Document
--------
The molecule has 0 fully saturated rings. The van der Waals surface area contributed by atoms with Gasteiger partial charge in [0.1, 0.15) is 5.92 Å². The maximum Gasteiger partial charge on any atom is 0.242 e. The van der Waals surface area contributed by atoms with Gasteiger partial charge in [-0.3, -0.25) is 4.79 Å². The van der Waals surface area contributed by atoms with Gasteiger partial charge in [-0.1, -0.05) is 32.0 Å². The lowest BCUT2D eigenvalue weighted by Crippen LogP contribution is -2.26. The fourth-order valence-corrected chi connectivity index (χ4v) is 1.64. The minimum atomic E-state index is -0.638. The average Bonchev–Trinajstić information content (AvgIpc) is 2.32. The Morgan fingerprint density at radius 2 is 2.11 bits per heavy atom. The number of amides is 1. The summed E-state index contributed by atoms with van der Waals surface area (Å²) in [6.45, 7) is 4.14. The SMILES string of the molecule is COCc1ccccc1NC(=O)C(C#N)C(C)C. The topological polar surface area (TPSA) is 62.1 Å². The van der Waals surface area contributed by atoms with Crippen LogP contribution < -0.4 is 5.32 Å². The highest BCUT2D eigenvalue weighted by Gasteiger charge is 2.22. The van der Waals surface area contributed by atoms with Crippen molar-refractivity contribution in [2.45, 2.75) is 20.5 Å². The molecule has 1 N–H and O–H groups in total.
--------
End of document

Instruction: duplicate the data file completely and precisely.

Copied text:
The molecule has 0 fully saturated rings. The van der Waals surface area contributed by atoms with Gasteiger partial charge in [0.1, 0.15) is 5.92 Å². The maximum Gasteiger partial charge on any atom is 0.242 e. The van der Waals surface area contributed by atoms with Gasteiger partial charge in [-0.3, -0.25) is 4.79 Å². The van der Waals surface area contributed by atoms with Gasteiger partial charge in [-0.1, -0.05) is 32.0 Å². The lowest BCUT2D eigenvalue weighted by Crippen LogP contribution is -2.26. The fourth-order valence-corrected chi connectivity index (χ4v) is 1.64. The minimum atomic E-state index is -0.638. The average Bonchev–Trinajstić information content (AvgIpc) is 2.32. The Morgan fingerprint density at radius 2 is 2.11 bits per heavy atom. The number of amides is 1. The summed E-state index contributed by atoms with van der Waals surface area (Å²) in [6.45, 7) is 4.14. The SMILES string of the molecule is COCc1ccccc1NC(=O)C(C#N)C(C)C. The topological polar surface area (TPSA) is 62.1 Å². The van der Waals surface area contributed by atoms with Crippen LogP contribution < -0.4 is 5.32 Å². The highest BCUT2D eigenvalue weighted by Gasteiger charge is 2.22. The van der Waals surface area contributed by atoms with Crippen molar-refractivity contribution in [2.45, 2.75) is 20.5 Å². The molecule has 1 N–H and O–H groups in total.